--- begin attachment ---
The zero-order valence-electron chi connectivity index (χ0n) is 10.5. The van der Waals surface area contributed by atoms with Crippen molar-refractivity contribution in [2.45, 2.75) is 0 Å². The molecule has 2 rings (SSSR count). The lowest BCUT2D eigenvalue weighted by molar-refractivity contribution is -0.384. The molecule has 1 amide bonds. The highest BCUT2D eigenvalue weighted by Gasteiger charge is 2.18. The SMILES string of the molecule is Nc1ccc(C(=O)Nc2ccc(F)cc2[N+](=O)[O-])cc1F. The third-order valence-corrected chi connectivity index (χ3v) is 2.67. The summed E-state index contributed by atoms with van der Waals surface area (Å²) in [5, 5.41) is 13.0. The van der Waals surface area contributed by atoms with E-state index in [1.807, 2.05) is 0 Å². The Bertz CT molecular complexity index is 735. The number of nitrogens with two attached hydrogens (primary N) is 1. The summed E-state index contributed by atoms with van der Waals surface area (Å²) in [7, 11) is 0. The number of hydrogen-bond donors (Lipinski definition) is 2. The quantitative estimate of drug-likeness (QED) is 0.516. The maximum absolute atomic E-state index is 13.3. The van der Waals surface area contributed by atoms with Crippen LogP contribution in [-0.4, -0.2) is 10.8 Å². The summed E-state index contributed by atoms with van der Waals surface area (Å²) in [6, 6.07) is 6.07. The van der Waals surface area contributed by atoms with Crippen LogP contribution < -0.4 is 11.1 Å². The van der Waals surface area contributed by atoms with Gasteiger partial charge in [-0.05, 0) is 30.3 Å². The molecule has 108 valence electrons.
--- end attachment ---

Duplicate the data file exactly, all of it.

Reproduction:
The zero-order valence-electron chi connectivity index (χ0n) is 10.5. The van der Waals surface area contributed by atoms with Crippen molar-refractivity contribution in [2.45, 2.75) is 0 Å². The molecule has 2 rings (SSSR count). The lowest BCUT2D eigenvalue weighted by molar-refractivity contribution is -0.384. The molecule has 1 amide bonds. The highest BCUT2D eigenvalue weighted by Gasteiger charge is 2.18. The SMILES string of the molecule is Nc1ccc(C(=O)Nc2ccc(F)cc2[N+](=O)[O-])cc1F. The third-order valence-corrected chi connectivity index (χ3v) is 2.67. The summed E-state index contributed by atoms with van der Waals surface area (Å²) in [5, 5.41) is 13.0. The van der Waals surface area contributed by atoms with E-state index in [1.807, 2.05) is 0 Å². The Bertz CT molecular complexity index is 735. The number of nitrogens with two attached hydrogens (primary N) is 1. The summed E-state index contributed by atoms with van der Waals surface area (Å²) in [7, 11) is 0. The number of hydrogen-bond donors (Lipinski definition) is 2. The quantitative estimate of drug-likeness (QED) is 0.516. The maximum absolute atomic E-state index is 13.3. The van der Waals surface area contributed by atoms with Crippen LogP contribution in [-0.4, -0.2) is 10.8 Å². The summed E-state index contributed by atoms with van der Waals surface area (Å²) in [6, 6.07) is 6.07. The van der Waals surface area contributed by atoms with Crippen LogP contribution < -0.4 is 11.1 Å². The van der Waals surface area contributed by atoms with Gasteiger partial charge in [-0.05, 0) is 30.3 Å². The molecule has 108 valence electrons.